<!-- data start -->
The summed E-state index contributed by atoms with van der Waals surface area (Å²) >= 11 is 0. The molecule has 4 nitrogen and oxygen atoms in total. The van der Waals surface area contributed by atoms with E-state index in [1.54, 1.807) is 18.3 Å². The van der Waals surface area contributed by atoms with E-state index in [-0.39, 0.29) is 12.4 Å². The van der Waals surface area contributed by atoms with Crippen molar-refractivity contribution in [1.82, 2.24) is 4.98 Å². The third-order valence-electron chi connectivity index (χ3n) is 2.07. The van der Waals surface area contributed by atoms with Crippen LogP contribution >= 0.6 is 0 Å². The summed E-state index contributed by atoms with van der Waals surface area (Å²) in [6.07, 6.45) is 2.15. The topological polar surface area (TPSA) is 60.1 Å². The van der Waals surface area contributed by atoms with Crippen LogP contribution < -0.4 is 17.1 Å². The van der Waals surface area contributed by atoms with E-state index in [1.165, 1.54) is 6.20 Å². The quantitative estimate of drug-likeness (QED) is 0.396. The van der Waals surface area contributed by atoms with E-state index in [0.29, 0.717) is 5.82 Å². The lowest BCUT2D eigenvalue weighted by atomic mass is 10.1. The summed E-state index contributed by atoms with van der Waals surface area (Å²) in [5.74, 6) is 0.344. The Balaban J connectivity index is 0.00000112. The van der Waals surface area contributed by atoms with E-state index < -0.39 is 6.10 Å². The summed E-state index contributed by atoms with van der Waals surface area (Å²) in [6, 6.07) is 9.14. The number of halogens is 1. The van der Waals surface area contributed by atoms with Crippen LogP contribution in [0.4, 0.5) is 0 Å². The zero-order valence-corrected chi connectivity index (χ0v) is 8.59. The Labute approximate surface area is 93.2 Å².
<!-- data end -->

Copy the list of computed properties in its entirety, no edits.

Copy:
The summed E-state index contributed by atoms with van der Waals surface area (Å²) >= 11 is 0. The molecule has 4 nitrogen and oxygen atoms in total. The van der Waals surface area contributed by atoms with E-state index in [1.54, 1.807) is 18.3 Å². The van der Waals surface area contributed by atoms with E-state index in [-0.39, 0.29) is 12.4 Å². The van der Waals surface area contributed by atoms with Crippen molar-refractivity contribution in [1.82, 2.24) is 4.98 Å². The third-order valence-electron chi connectivity index (χ3n) is 2.07. The van der Waals surface area contributed by atoms with Crippen LogP contribution >= 0.6 is 0 Å². The summed E-state index contributed by atoms with van der Waals surface area (Å²) in [6.07, 6.45) is 2.15. The topological polar surface area (TPSA) is 60.1 Å². The van der Waals surface area contributed by atoms with Crippen LogP contribution < -0.4 is 17.1 Å². The van der Waals surface area contributed by atoms with E-state index in [1.165, 1.54) is 6.20 Å². The quantitative estimate of drug-likeness (QED) is 0.396. The van der Waals surface area contributed by atoms with E-state index in [0.29, 0.717) is 5.82 Å². The lowest BCUT2D eigenvalue weighted by atomic mass is 10.1. The summed E-state index contributed by atoms with van der Waals surface area (Å²) in [5.74, 6) is 0.344. The Balaban J connectivity index is 0.00000112. The van der Waals surface area contributed by atoms with E-state index < -0.39 is 6.10 Å². The summed E-state index contributed by atoms with van der Waals surface area (Å²) in [6, 6.07) is 9.14. The number of halogens is 1. The van der Waals surface area contributed by atoms with Crippen LogP contribution in [0.4, 0.5) is 0 Å². The zero-order valence-corrected chi connectivity index (χ0v) is 8.59. The Labute approximate surface area is 93.2 Å².